Acceptable tension on copper piping?

by birchx   Last Updated August 14, 2019 13:21 PM

Earlier this week I had a plumber rough in valve/piping for a shower renovation. Since then, I have decided to go back and redo the walls (long, long story) and, as a result, the final finished wall will be 1/4" thinner. I know for a fact that this change will leave the nipple of the tub spout exposed by roughly that difference. The shower valve should be ok, but I won't know for sure until tiling is complete.

Rather than calling the plumber back to redo the spout (and possibly the entire valve!), I would like to place 1/4" shims behind the straps that are securing the pipes to the blocking. My question is this: Can the copper pipes and soldered joints handle the very slight amount of pressure needed to shim the plumbing back that 1/4" or is it essential that the plumbing is secured as it would normally rest?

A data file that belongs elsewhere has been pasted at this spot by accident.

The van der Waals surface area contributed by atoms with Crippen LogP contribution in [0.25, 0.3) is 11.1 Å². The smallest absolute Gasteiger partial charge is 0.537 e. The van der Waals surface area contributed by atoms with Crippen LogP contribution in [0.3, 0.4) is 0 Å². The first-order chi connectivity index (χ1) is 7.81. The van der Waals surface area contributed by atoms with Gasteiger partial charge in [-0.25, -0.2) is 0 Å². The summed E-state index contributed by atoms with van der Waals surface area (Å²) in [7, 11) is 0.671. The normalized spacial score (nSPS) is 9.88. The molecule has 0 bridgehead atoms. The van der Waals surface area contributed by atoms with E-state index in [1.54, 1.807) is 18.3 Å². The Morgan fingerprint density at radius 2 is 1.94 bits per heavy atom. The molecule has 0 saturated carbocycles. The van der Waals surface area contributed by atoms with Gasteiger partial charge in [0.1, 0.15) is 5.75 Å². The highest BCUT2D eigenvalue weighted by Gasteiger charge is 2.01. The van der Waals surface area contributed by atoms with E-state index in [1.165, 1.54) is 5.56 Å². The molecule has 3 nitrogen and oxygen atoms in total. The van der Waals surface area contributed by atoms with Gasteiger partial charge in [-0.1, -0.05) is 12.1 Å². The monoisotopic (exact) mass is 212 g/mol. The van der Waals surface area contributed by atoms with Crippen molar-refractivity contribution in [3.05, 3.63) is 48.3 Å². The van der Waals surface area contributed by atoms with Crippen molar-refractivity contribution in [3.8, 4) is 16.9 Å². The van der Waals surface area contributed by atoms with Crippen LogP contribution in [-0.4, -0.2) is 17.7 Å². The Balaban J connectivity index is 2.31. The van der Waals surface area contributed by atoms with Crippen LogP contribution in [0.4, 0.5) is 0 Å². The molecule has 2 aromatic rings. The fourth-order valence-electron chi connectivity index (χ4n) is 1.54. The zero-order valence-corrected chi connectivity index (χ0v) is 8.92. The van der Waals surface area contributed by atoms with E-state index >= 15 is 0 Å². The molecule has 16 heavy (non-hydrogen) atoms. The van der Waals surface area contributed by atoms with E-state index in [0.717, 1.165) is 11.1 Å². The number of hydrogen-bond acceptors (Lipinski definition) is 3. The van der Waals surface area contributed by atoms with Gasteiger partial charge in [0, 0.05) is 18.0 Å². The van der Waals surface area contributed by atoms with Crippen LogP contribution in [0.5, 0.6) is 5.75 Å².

Answers 3


You are fine. Copper is pretty pliable and one soft metal. I am assuming that this branch is already working and capped. So if you do have any issues you should know right away. Also I would tell the plumber what you did so he isn't pulling out his hair if something goes wrong.

DMoore
DMoore
October 24, 2015 04:58 AM

look at the wind instrument within your home, like the pipes resulting in the room faucet or the pipe that results in your internal stop-tap (usually below the room sink).Unpainted lead copper pipes area unit boring gray and soft.

kartik rawal
kartik rawal
August 14, 2019 12:10 PM

Lead-free solder melts at a higher temperature than the now-banned lead-based solder. MAPP gas torches burn hotter than propane, making them a better choice for modern solder. Five to 10 seconds of heating with a MAPP gas torch is all that's required before you can feed solder into most 1/2- to 3/4-in.

Kartik Rawal
Kartik Rawal
August 14, 2019 12:13 PM

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